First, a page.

Thursday, June 15, 2017

new fiction; WOLF SPIDER

Copyright St Rooster Books/Tim Murr 2017

The rain had not brought relief from the heat, but instead made the night more uncomfortable. His clothes clung to his skin and it was impossible to sit still in the booth of the Waffle House. The restaurant sat just off I-40 in Newport TN and he’d been stopping in all hours of the night for weeks. He’d order meager meals and sip endless cups of coffee. Waiting for the end of the world.
Sometimes, he’d go into one of the rest stops between there and the North Carolina border-just to sit in one of the bathroom stalls and make himself vulnerable. He’d stay until his legs fell asleep and then get up to drive more. He haunted that stretch of I-40, seen by thousands of travelers, spoken to by few. He’d park his car at gas stations and truck stops and just stare through the windshield for hours.
He used to be called Johnny MacReady, but that was back when he had a life, a home, a wife. These days, he had a car and a bunch of cash, and all the time in the world. His sensible and affordable sedan that he’d picked out with his wife was dirty and worn out. The backseat littered with clothes and pictures. Evidence that he once existed in the traditional ways of everyday humans.
A few times a week, just before dawn, he’d take an exit that had the remnants of a long closed truck stop at the base of the hill. The vast parking lot was cracked and weedy and garbage strewn. The building was squat and dark under the skeleton of the sign. The windows were cracked or broken with several ‘no trespassing’ signs posted. He’d park by the road where the car had once broke down and let the sun come upon him from over the mountains.
This spot was the last place his wife had been alive. This was as far as the car had made it. Another mile and she would have been at a functioning gas station that was open twenty-four hours a day. Her fate, though, was to coast to a stop at this derelict truck stop at three in the morning. Cell phone reception was spotty at best and she had made no contact with anyone. The police found the car the next day, key in the ignition, purse on the passenger seat untouched, door open, and a little blood on the steering wheel. The man that used to be Johnny was called to come see the vehicle as a search was began. She was gone though and would never be found.
Her name had been Cassandra and she had been flesh and blood-kindness and warmth-funny and resourceful. Now she was a faded black and white photo on a bulletin board under the words ‘Have You Seen This Woman?’ She was in good company there, with Margaret Simmons, Iris Wayne, Sonja Johnson, Victoria Woods, Suzanne Nichols, Wanda Fitzgerald, Elizabeth Eaton, and a few others that had been taken from the board or covered up by the other posts. The posts went back years with no pattern in the timing, but had in common this stretch of I-40.
The man that used to be Johnny had, on occasion, seen a couple of other men, waiting and watching with that far off look that he had himself. He knew they each had known one of the women from those posters. He knew they were lonely, hurt, and haunted like him, but they all kept their distance and would eventually disappear into the dawns and not be seen again.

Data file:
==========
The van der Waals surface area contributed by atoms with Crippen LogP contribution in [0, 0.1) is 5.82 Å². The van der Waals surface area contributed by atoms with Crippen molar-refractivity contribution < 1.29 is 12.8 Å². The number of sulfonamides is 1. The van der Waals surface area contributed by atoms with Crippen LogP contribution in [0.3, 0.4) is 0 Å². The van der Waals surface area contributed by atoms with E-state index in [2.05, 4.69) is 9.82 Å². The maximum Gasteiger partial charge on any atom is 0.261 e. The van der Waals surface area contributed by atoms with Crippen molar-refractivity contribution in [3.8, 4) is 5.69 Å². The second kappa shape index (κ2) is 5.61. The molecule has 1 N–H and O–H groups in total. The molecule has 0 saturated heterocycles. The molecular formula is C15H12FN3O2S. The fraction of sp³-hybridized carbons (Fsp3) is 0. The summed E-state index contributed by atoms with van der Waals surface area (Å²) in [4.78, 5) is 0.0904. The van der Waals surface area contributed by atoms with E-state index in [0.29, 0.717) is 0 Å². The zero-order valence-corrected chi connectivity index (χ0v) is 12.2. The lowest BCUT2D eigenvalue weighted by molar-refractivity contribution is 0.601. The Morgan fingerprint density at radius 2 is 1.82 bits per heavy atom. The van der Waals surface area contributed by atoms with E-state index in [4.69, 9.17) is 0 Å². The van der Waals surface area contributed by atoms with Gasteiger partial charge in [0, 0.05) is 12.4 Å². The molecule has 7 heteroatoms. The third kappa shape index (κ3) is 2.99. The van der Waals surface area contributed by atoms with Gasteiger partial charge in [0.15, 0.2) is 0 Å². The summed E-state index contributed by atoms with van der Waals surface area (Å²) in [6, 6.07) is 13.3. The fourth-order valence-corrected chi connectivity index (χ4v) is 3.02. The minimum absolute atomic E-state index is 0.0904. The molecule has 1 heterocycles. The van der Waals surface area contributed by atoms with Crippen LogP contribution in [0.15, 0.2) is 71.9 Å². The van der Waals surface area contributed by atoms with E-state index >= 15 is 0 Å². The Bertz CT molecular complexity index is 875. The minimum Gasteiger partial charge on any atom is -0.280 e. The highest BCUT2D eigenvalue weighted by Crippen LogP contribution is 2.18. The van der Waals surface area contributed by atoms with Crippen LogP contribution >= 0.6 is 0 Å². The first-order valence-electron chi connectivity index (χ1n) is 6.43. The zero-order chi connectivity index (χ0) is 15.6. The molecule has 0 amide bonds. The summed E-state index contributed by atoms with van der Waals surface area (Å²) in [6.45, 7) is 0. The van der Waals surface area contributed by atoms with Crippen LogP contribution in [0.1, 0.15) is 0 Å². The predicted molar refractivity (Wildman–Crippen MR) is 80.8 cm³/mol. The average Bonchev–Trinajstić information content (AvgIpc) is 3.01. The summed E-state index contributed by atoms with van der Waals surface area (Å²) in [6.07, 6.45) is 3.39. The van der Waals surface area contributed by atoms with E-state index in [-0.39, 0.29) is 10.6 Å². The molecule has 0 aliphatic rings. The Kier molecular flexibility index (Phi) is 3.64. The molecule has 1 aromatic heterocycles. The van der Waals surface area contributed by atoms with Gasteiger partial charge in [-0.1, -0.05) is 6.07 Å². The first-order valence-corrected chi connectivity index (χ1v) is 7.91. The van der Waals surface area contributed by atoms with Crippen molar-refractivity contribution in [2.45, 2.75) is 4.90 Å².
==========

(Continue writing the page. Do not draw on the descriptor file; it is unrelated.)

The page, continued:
Before he took to the road, he had haunted his own home, leaving the phone off the hook and not answering the door. Sympathetic eyes and hugs were never going to bring her back. He searched the Internet while waiting for the cops to tell him nothing of substance, that’s when he found out about the other women. No one had officially connected the women’s disappearances, but the pattern was there, stretching back to at least 1989. They were spread too far apart, but they all bore a striking resemblance to one another. All the women who’d gone missing could practically be sisters. One anonymous widow pointed out that man behind all the disappearances has a clear type and is patient enough to wait for the right woman to come along under the right circumstances. He’s not sloppy or impulsive and bodies never turn up. The closest thing to a clue that was ever found was the sighting of a red pick up truck seen near one of the victim’s cars, but that was back in 1994.
The man that used to be Johnny didn’t particularly watch for red pick up trucks- that would be too easy. Instead, he watched for eyes. He knew there’d be a certain type. He didn’t know what type, but felt sure he would recognize it when he saw them.
The rain had been bad. Flash flood warnings were in effect for the greater Newport area. Thunder rolled and lightning flashed and visibility was poor. The big yellow Waffle House sign had glowed like a beacon of hope from the intestate and he’d parked the car as close to the door as possible. The place was nearly empty, just a few weary travelers waiting out the thunderstorm. The waitress was friendly, but distant in a pleasing way. She recognized the man, as he’d been in that very booth many times. She never pried into his life, because she found such a thing inappropriate.
He’d scanned the room upon entering and found no one out of place or of interest. There had been one blind spot though, a booth. He could tell it was occupied by a woman on her own, but she was obscured by a beefy, bald man in a dress shirt and tie who sat with a shorter, but no less beefy, bald man in a short sleeved button up shirt and a clip-on tie. The two of them dominated the room with their loud and gruff talk about territory, zone meetings, growth, and all the inept salesmen under their weary watch. They were unpleasant and rude and when they finally went to get back on the road, despite the ongoing down pour, there was a collective sigh of relief.